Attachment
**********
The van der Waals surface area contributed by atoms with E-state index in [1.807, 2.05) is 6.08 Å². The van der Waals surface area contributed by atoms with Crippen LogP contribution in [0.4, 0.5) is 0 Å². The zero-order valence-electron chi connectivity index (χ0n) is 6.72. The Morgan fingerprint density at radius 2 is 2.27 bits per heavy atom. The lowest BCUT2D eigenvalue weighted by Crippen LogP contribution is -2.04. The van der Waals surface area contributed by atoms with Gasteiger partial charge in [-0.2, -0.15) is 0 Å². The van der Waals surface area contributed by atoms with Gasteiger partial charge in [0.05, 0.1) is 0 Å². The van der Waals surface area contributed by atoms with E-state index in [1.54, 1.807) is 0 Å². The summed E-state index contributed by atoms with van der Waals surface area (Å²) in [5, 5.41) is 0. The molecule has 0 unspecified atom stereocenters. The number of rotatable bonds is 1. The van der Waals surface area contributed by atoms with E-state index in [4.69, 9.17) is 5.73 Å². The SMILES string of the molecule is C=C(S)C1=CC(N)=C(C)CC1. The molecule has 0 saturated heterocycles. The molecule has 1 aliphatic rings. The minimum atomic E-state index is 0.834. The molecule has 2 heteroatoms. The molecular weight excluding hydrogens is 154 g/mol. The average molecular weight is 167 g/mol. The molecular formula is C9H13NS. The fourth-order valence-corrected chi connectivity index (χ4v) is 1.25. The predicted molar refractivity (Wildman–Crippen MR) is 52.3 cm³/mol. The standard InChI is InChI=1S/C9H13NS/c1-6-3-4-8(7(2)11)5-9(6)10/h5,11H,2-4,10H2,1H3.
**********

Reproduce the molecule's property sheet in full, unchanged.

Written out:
The van der Waals surface area contributed by atoms with E-state index in [1.807, 2.05) is 6.08 Å². The van der Waals surface area contributed by atoms with Crippen LogP contribution in [0.4, 0.5) is 0 Å². The zero-order valence-electron chi connectivity index (χ0n) is 6.72. The Morgan fingerprint density at radius 2 is 2.27 bits per heavy atom. The lowest BCUT2D eigenvalue weighted by Crippen LogP contribution is -2.04. The van der Waals surface area contributed by atoms with Gasteiger partial charge in [-0.2, -0.15) is 0 Å². The van der Waals surface area contributed by atoms with Gasteiger partial charge in [0.05, 0.1) is 0 Å². The van der Waals surface area contributed by atoms with E-state index in [1.54, 1.807) is 0 Å². The summed E-state index contributed by atoms with van der Waals surface area (Å²) in [5, 5.41) is 0. The molecule has 0 unspecified atom stereocenters. The number of rotatable bonds is 1. The van der Waals surface area contributed by atoms with E-state index in [4.69, 9.17) is 5.73 Å². The SMILES string of the molecule is C=C(S)C1=CC(N)=C(C)CC1. The molecule has 0 saturated heterocycles. The molecule has 1 aliphatic rings. The minimum atomic E-state index is 0.834. The molecule has 2 heteroatoms. The molecular weight excluding hydrogens is 154 g/mol. The average molecular weight is 167 g/mol. The molecular formula is C9H13NS. The fourth-order valence-corrected chi connectivity index (χ4v) is 1.25. The predicted molar refractivity (Wildman–Crippen MR) is 52.3 cm³/mol. The standard InChI is InChI=1S/C9H13NS/c1-6-3-4-8(7(2)11)5-9(6)10/h5,11H,2-4,10H2,1H3.